News that tech giants Facebook and Apple would cover the cost of egg freezing for female employees has generated a tsunami of commentary on whether the perk genuinely helps women or is simply a distraction from making real family-friendly changes in the workplace (it should be noted that both companies already have some of the most generous leave polices in tech with Facebook providing four months of paid paternity and maternity and Apple allowing expectant mothers four weeks of paid leave prior to giving birth, and up to 14 weeks of paid leave after the baby arrives).
But the polemical has ignored the fact that freezing one’s eggs is a complicated personal decision in which work is often a small factor.
In one study of nearly 200 women who froze their eggs at New York University Langone Medical Center, 88 said they were delaying motherhood because they didn’t have a partner; only 19% said they might have had children when they were younger if their workplaces had been more flexible.
Yet as other companies surely follow Facebook and Apple’s lead, it’s unknown if more women will take advantage of the chance to stash away some frozen eggs in the hopes of having biological children in their late 30s and beyond. The government doesn’t publish statistics on how many women have undergone the fertility preservation procedure since it became available in the U.S. a decade ago, but several fertility clinics report their caseloads have doubled in the past few years.
What role will work play when women consider freezing their eggs? Here are two women’s perspectives on the case for and against:
Anita S., 40, emergency room physician, Philadelphia
“I’m lucky I was able to freeze my eggs when I did. If I’d had a partner in my 20s, I’m not sure I would have used work as an excuse to wait to start my family. But years of medical school and training definitely played a role in why I’m single.
I’d always hoped to meet someone during my residency, and it was really hard to find time to make dating a priority–never mind moving around the country. I had several relationships in my 30s, but none lasted more than a year. Even now I have to work late nights and weekends, and it’s a struggle getting guys to be patient with my crazy schedule.
But I still hope to fall in love and create a strong marriage and family. I want my children to have a father and don’t like the idea of having a baby on my own. That’s why I did two rounds of egg freezing at ages 37 and 38 and banked 23 eggs. I was fortunate because the science was available, and I could afford it. I didn’t ever want to have regrets.
We all know we should have our kids young, if we can. But if you’re 30 and think that you’re going to spend the next few years building your career and won’t have a lot of time to date, then you should consider freezing. A lot of women hold off because they don’t have the money, but it’s a no-brainer if your company will pay for it. Seriously, why wouldn’t you give yourself every opportunity for a healthy baby in the future? Hopefully, your life will work out the way you want, and you’ll never have to use them.”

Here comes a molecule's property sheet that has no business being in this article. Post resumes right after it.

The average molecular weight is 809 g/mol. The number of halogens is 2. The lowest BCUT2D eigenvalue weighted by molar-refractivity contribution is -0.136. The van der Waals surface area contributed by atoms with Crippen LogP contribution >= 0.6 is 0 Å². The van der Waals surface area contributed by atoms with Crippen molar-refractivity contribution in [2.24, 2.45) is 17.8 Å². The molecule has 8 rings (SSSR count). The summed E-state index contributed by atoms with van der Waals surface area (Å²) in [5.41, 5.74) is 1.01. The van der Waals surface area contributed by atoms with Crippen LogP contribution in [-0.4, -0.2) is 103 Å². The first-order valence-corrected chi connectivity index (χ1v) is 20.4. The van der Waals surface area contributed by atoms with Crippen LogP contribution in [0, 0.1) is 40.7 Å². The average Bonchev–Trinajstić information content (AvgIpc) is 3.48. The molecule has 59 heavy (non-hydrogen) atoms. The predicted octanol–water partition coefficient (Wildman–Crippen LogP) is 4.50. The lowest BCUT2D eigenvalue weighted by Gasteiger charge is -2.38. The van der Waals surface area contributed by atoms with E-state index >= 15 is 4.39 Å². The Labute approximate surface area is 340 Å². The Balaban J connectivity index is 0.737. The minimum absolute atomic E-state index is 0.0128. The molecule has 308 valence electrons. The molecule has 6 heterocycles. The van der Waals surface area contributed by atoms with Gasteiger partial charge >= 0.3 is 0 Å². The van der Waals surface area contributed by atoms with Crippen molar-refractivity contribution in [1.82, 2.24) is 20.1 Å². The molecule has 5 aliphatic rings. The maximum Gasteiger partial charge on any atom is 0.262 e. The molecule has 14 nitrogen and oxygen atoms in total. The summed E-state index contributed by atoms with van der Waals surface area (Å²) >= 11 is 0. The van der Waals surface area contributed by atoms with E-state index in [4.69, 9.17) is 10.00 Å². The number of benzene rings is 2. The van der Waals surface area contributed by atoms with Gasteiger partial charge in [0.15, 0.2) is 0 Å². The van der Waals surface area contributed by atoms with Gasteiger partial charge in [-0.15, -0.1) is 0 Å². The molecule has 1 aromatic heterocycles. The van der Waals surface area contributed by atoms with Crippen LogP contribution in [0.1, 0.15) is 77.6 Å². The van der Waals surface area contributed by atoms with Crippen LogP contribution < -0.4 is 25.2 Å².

Meredith M., 32, editorial director, Los Angeles
“I’m in a serious relationship and hope to start my family within a few years. But even if I wasn’t, I don’t think I’d ever freeze my eggs because I feel compelled to adopt, regardless of my fertility. I would never go to such extreme lengths to preserve the option of having theoretical children when there are living people on this earth that need homes.
I also think we’re doing a disservice to women by glossing over what egg freezing does to your body. You’re taking massive amounts of hormones to grow eggs that your body couldn’t do on its own. You can’t drink or exercise during the process, and you risk over-stimulating your ovaries and causing hellish mood swings. You have to undergo surgery. We don’t know the long-term risks, either.
This is a serious medical procedure. It definitely doesn’t belong in the debate on work-life balance. Even if I got offered my dream job around the time I wanted to start my family, I don’t think I would put off having kids. I grew up in a culture in which my mom and my friends’ moms were able to have careers that mattered to them. But they had to juggle a lot. Our generation has a responsibility to hold companies responsible for making space for families.
I don’t think egg freezing levels the playing field for women. In some ways, it puts more pressure on us. If you have the chance to freeze and instead decide to have a baby, and don’t, will you get passed over for a promotion? This is a good example of companies getting it wrong and expecting women to be grateful. We still have to fight for serious changes so women don’t ever have to choose.”
—Sarah Elizabeth Richards is the author of Motherhood, Rescheduled: The New Frontier of Egg Freezing and the Women Who Tried It.